Predicting the spatial dynamics of a reintroduced population: The Persian fallow deer Academic Article uri icon

abstract

  • Securing natural habitats into which reintroduced species are released and those into which they will radiate is essential for the long-term establishment and viability of reintroduced populations. Consequently, the ability to project future range expansion is critical in reintroduction programs. We evaluated whether numerical growth and spatial expansion of a reintroduced population can be projected based on short-term monitoring of a newly reintroduced population, by studying a Persian fallow deer (Dama mesopotamica) population reintroduced to Israel. Over a five-year period, five to six adult (> 1 yr) females were released semi-annually, for a total of 53 over the research period. We developed an individual-based spatially explicit model that projected spatial expansion of the female population in the wild. Model parameters were derived from empirical studies on movement patterns, home range establishment, behavioral adjustments, and demographic dynamics of reintroduced females during the first three years of the reintroduction project. Significant factors that were found to affect home-range establishment and that were incorporated into the model were: occurrence of Mediterranean woodland; occurrence of moderate terrain; roads; built-up areas; and presence of conspecifics. We tested the model by comparing its projections with field observations at the end of the five-year period since the project's onset, i.e., two years beyond the time on which parameters were based. The model was able to predict the direction and rate of expansion of the population and the main activity areas in the wild during the last two years. By using the model for long-term projection, future potential activity centers and landscape connectivity, important for securing the lands required for the Persian fallow deer future radiation, can be identified.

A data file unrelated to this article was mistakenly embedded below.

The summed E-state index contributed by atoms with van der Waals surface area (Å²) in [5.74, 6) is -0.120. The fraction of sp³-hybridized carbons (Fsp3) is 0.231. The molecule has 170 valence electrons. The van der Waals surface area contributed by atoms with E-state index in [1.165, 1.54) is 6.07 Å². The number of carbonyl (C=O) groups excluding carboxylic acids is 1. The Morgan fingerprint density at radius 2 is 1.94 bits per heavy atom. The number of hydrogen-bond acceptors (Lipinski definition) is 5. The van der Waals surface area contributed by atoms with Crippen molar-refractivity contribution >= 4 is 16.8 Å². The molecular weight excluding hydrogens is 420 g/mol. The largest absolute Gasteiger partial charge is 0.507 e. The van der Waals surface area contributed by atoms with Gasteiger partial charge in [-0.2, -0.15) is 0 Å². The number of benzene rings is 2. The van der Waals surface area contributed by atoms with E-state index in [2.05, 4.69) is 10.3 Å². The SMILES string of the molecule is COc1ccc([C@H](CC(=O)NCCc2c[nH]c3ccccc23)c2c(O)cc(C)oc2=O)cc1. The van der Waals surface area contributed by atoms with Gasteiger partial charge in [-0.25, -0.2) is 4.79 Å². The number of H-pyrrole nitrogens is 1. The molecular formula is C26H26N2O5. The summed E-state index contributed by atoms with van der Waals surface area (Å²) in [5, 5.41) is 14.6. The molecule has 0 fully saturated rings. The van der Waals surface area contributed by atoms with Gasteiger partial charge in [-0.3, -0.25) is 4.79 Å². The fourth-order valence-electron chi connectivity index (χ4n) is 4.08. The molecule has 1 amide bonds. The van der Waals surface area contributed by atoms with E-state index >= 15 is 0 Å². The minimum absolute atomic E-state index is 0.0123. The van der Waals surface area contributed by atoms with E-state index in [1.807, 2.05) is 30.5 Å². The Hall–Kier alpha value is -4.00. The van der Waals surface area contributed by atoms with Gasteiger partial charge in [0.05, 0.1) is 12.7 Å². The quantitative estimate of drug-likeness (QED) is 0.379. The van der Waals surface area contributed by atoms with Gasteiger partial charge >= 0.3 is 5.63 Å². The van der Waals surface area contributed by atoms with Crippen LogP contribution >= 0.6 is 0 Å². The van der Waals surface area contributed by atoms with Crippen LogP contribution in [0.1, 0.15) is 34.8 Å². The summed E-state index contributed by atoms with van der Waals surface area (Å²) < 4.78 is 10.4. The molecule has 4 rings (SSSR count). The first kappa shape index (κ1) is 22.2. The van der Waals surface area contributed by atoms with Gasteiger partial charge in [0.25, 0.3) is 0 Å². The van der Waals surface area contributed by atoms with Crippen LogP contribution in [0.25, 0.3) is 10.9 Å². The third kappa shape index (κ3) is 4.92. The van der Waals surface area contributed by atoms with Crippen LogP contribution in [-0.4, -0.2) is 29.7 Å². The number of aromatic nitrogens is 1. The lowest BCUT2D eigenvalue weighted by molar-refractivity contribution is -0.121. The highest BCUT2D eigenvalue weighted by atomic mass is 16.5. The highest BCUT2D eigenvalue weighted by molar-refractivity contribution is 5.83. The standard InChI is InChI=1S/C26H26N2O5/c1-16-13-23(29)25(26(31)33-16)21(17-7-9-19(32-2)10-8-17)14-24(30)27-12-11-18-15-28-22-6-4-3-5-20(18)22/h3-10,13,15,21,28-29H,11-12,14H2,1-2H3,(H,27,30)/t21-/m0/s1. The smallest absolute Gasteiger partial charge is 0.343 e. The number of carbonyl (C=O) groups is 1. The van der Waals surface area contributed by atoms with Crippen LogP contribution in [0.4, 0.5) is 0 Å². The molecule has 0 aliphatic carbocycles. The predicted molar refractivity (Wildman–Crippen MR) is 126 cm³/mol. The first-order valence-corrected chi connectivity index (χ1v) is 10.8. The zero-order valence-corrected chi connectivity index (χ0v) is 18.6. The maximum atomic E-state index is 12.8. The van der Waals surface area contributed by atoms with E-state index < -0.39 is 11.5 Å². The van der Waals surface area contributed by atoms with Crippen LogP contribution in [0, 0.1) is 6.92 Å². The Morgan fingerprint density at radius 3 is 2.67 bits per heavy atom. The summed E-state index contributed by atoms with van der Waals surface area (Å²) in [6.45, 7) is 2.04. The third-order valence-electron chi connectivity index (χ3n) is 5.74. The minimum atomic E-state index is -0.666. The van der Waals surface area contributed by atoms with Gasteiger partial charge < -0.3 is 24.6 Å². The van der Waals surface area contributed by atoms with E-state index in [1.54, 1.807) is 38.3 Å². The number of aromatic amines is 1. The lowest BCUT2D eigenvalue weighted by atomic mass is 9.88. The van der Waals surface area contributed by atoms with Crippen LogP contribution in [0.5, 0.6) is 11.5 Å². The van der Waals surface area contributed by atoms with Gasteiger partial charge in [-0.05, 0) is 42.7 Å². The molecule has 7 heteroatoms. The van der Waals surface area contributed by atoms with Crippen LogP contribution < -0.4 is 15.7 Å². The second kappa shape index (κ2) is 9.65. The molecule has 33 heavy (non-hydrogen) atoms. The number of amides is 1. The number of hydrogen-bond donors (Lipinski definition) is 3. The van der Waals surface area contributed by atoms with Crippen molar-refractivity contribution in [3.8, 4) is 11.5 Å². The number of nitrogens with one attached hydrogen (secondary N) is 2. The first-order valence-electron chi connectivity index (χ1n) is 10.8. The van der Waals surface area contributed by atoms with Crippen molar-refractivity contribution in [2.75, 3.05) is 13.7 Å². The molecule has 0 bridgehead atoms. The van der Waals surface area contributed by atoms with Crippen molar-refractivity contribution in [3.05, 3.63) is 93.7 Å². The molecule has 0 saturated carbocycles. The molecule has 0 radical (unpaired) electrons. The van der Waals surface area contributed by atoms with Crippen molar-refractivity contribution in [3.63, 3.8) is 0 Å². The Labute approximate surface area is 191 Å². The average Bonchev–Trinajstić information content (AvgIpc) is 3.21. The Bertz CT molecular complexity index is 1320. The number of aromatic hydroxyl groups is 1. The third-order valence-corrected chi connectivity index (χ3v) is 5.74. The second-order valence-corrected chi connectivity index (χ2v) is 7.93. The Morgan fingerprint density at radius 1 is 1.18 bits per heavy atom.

publication date

  • January 1, 2005